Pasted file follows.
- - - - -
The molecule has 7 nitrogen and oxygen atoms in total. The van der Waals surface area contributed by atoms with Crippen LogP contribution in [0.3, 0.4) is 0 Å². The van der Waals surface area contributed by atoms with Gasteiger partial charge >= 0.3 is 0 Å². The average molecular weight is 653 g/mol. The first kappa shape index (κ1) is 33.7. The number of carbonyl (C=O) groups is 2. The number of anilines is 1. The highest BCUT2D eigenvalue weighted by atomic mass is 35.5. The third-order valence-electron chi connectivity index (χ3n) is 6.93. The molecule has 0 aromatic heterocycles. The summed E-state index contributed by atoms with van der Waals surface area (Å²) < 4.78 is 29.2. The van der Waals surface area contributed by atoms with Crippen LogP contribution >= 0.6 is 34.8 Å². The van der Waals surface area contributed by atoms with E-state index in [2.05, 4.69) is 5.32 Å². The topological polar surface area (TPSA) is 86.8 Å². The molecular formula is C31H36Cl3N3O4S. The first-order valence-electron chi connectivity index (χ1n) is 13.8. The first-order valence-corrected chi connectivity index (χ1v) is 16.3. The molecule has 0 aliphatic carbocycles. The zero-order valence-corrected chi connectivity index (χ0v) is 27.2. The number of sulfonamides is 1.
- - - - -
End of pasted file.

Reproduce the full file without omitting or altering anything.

The molecule has 7 nitrogen and oxygen atoms in total. The van der Waals surface area contributed by atoms with Crippen LogP contribution in [0.3, 0.4) is 0 Å². The van der Waals surface area contributed by atoms with Gasteiger partial charge >= 0.3 is 0 Å². The average molecular weight is 653 g/mol. The first kappa shape index (κ1) is 33.7. The number of carbonyl (C=O) groups is 2. The number of anilines is 1. The highest BCUT2D eigenvalue weighted by atomic mass is 35.5. The third-order valence-electron chi connectivity index (χ3n) is 6.93. The molecule has 0 aromatic heterocycles. The summed E-state index contributed by atoms with van der Waals surface area (Å²) < 4.78 is 29.2. The van der Waals surface area contributed by atoms with Crippen LogP contribution >= 0.6 is 34.8 Å². The van der Waals surface area contributed by atoms with E-state index in [2.05, 4.69) is 5.32 Å². The topological polar surface area (TPSA) is 86.8 Å². The molecular formula is C31H36Cl3N3O4S. The first-order valence-electron chi connectivity index (χ1n) is 13.8. The first-order valence-corrected chi connectivity index (χ1v) is 16.3. The molecule has 0 aliphatic carbocycles. The zero-order valence-corrected chi connectivity index (χ0v) is 27.2. The number of sulfonamides is 1.